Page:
NASHVILLE, Tenn. (AP) -- The murder trial of a man who shot and killed four people at a Nashville Waffle House in 2018 was going to the jury on Friday after both sides gave their closing arguments.
Travis Reinking, 33, does not dispute that he opened fire inside the restaurant just after 3:20 a.m. on April 22, 2018. Naked save for a green jacket, he fled after restaurant patron James Shaw Jr. wrestled his assault-style rifle away from him, triggering a manhunt.
Charges against Reinking include four counts of first-degree murder for killing Taurean Sanderlin, 29; Joey Perez, 20; Akilah Dasilva, 23; and DeEbony Groves, 21, in the early morning of April 22, 2018. Prosecutors are seeking a life prison sentence without the possibility of parole.
Reinking has pleaded not guilty by reason of insanity, and prosecutors do not dispute that he has schizophrenia, which has caused him to experience delusions and hallucinations. But the two sides disagree on an essential point: whether Reinking's mental illness made him unable to appreciate the wrongfulness of his actions.
In closing arguments Friday, Davidson County Assistant District Attorney General Ronald Dowdy made an emotional appeal to the jury, at one point holding a 30-cartridge magazine for the Bushmaster XM-15 semi-automatic rifle Reinking used during the shooting and slowly loading it while speaking the names of those killed and injured.
Reinking, sitting at the defense table in a navy blue button-up shirt, showed little emotion during closings or the entire trial -- his face slack, his mouth slightly open. He did not testify and only spoke briefly, with the jury out of the room, while the judge determined that he understood his right to testify or not.
Evidence presented at trial showed Reinking had suffered delusions for several years, believing that unknown people were harrassing and tormenting him. Dr. Mary Elizabeth Wood, a forensic psychologist, said Reinking's delusions began with his belief that he was having "friendly communications" with Taylor Swift that "over time became threatening." When law enforcement refused to take seriously his reports that he was being threatened, stalked and harassed, he began to feel that they and other random people were part of a conspiracy against him, Wood said.
Shortly before the attack, he believed that someone had drugged him, broken into his apartment and raped him, according to Wood. In praying about what he should do, Reinking said he received a command from God to go to the Waffle House and shoot three people.
Dowdy suggested that Reinking's actual motive was revenge. He emphasized an incident days before the shooting in which Reinking stole a BMW from a dealership. Reinking wrote in a journal about plans to drive to Colorado, describing a life in which he would hang out with friends, smoke marijuana, hike in the mountains and "repossess" cars and houses so that he would not have to work.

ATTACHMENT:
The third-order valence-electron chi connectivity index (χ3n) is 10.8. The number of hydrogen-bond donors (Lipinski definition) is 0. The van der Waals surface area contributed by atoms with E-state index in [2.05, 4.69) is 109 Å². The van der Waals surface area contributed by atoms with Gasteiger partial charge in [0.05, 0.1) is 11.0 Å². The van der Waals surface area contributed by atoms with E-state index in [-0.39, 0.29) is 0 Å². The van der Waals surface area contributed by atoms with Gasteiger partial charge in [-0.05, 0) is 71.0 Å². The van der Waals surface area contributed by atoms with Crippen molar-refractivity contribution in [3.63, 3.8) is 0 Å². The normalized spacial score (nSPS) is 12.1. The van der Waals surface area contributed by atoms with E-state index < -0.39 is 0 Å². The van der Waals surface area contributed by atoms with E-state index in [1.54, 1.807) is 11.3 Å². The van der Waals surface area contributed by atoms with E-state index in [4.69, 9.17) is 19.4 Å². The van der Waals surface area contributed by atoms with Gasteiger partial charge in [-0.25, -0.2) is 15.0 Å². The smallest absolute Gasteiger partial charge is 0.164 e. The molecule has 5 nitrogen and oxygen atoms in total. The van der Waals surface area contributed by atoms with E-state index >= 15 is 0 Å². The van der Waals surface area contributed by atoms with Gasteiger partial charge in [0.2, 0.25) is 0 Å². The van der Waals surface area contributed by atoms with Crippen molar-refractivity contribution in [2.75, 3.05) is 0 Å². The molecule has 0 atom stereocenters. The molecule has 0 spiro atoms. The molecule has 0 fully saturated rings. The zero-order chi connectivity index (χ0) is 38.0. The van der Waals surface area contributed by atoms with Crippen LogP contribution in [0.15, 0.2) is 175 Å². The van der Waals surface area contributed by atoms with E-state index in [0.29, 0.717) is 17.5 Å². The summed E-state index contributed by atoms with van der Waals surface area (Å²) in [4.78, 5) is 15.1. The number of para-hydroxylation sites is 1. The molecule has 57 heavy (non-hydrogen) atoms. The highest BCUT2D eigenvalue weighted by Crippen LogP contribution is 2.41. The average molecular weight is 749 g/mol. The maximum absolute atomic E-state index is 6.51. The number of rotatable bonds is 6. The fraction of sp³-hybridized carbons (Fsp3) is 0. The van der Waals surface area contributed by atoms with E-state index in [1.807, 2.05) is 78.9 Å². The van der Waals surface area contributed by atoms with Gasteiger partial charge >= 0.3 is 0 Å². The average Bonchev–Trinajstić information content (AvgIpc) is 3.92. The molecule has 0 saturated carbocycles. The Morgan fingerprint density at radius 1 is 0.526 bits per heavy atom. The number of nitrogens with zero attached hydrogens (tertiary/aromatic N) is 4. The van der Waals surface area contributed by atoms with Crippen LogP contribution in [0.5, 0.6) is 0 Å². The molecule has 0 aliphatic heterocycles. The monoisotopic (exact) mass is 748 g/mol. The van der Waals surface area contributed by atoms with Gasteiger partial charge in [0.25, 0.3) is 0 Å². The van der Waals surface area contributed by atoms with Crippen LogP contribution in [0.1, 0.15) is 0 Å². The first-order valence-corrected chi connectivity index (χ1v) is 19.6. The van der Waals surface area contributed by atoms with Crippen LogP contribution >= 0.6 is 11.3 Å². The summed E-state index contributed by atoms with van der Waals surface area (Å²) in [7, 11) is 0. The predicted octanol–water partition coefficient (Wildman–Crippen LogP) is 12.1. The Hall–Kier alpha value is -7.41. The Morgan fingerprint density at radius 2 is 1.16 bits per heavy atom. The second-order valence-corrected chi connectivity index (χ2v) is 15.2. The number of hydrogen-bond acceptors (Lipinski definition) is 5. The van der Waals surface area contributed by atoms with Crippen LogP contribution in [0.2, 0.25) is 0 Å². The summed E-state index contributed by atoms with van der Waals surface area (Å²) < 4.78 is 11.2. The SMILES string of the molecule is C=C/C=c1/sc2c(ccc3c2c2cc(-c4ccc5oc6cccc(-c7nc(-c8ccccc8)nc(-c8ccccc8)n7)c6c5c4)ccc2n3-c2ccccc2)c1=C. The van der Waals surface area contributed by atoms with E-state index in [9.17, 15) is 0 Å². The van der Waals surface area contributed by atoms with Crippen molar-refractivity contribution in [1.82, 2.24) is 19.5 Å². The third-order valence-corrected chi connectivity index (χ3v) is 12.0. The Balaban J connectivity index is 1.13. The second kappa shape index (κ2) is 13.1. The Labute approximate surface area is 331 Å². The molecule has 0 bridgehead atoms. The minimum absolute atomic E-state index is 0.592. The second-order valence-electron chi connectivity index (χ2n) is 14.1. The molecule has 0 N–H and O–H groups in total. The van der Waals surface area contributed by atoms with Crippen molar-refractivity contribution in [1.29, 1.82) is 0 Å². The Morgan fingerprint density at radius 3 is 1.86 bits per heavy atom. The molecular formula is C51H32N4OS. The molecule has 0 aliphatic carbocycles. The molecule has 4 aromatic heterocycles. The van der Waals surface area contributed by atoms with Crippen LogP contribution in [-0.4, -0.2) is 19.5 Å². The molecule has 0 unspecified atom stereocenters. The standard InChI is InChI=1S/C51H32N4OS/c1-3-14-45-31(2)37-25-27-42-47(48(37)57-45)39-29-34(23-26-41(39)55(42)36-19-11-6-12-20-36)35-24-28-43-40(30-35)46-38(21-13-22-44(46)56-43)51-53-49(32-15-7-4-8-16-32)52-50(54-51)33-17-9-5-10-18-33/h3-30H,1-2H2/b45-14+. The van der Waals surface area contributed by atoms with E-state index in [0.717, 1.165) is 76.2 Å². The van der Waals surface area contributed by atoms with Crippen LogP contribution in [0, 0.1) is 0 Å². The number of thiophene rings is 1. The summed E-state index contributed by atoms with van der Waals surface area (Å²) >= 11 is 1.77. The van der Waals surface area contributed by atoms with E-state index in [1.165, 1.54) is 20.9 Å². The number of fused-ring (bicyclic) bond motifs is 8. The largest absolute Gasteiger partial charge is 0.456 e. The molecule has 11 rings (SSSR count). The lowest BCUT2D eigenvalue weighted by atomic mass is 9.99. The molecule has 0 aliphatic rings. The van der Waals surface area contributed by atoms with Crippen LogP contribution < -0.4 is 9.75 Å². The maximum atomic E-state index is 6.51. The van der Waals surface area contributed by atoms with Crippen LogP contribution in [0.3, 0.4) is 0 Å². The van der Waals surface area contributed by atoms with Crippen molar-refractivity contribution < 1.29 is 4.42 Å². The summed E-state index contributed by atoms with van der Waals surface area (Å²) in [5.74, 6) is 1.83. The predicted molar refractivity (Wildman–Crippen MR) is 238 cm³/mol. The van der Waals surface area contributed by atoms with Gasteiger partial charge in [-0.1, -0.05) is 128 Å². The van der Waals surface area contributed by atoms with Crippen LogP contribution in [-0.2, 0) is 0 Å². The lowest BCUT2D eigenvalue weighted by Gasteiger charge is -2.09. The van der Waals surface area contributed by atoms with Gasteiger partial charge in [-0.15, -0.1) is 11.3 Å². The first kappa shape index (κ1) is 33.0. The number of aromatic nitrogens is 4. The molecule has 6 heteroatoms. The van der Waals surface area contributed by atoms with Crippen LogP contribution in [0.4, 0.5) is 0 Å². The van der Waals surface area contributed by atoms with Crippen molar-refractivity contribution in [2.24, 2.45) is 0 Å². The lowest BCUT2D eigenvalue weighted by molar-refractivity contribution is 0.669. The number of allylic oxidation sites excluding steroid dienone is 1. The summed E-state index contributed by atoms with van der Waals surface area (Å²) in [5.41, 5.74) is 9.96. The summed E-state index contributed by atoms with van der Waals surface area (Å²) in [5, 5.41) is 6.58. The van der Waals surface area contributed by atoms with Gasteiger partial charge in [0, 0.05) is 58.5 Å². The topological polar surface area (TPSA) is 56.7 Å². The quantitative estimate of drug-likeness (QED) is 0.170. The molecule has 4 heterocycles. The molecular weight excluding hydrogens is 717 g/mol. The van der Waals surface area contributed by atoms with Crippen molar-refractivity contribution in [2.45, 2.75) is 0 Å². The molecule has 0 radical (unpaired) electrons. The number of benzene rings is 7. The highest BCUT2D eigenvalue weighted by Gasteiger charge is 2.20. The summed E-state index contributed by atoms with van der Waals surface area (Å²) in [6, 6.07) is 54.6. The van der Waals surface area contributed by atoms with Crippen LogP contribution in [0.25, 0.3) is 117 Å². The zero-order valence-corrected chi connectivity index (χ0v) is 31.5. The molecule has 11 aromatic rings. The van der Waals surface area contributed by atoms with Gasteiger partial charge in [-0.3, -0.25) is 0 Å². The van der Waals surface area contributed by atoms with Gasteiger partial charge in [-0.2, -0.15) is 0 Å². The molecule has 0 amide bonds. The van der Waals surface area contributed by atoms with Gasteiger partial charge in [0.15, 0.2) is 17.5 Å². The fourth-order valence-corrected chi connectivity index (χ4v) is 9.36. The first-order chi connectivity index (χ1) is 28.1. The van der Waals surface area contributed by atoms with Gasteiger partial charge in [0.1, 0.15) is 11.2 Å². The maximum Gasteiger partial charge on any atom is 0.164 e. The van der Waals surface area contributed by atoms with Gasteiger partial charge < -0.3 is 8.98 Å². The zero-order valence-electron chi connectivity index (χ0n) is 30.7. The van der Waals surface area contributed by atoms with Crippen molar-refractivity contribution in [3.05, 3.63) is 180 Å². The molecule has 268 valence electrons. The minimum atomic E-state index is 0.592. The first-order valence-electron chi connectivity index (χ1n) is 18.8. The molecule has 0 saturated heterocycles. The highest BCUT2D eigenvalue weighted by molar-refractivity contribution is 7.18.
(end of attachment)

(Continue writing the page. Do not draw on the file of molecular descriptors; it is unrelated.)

After police took the BMW back the next day, he wrote, "This time I would have to punish them by taking something they couldn't take back, some of their own lives."
"He got upset, and so he drove to that Waffle House angry, because he wanted to exact the same kind of pain and suffering that he felt on others," Dowdy said during closing arguments.
Dowdy reminded the jury that several police and sheriff's officers testified that Reinking was calm and compliant after he was arrested.
"This is a man whose doctors now claim he believed in a grand conspiracy, that agents of the state were after him, but when the guys with the guns come for him, nothing but compliance," Dowdy said.
Defense attorney Paul Bruno reminded jurors that they can and should feel sympathy for the victims. The first two days of the trial, in which a series of survivors and first responders gave emotional testimony about the shooting, were "two of the hardest days of my career, to listen to all that," Bruno said. "You can have sympathy, but you can't come up with a verdict based on that. That's the law."
The only two mental health experts to testify both concluded that Reinking was unable to understand the wrongfulness of his actions. They were impartial experts, ordered to evaluate him for the court or during the course of his commitment at the Middle Tennessee Mental Health Institute.
Bruno pointed out that despite the many witnesses called by prosecutors, they did not call a mental health expert.
Dowdy reminded the jurors that they can disgard the testimony of the experts and encouraged them to do so, suggesting that during cross-examination the two psychologists contradicted their earlier opinions.
"He's got a mental illness, but that's not why he did this," Dowdy said.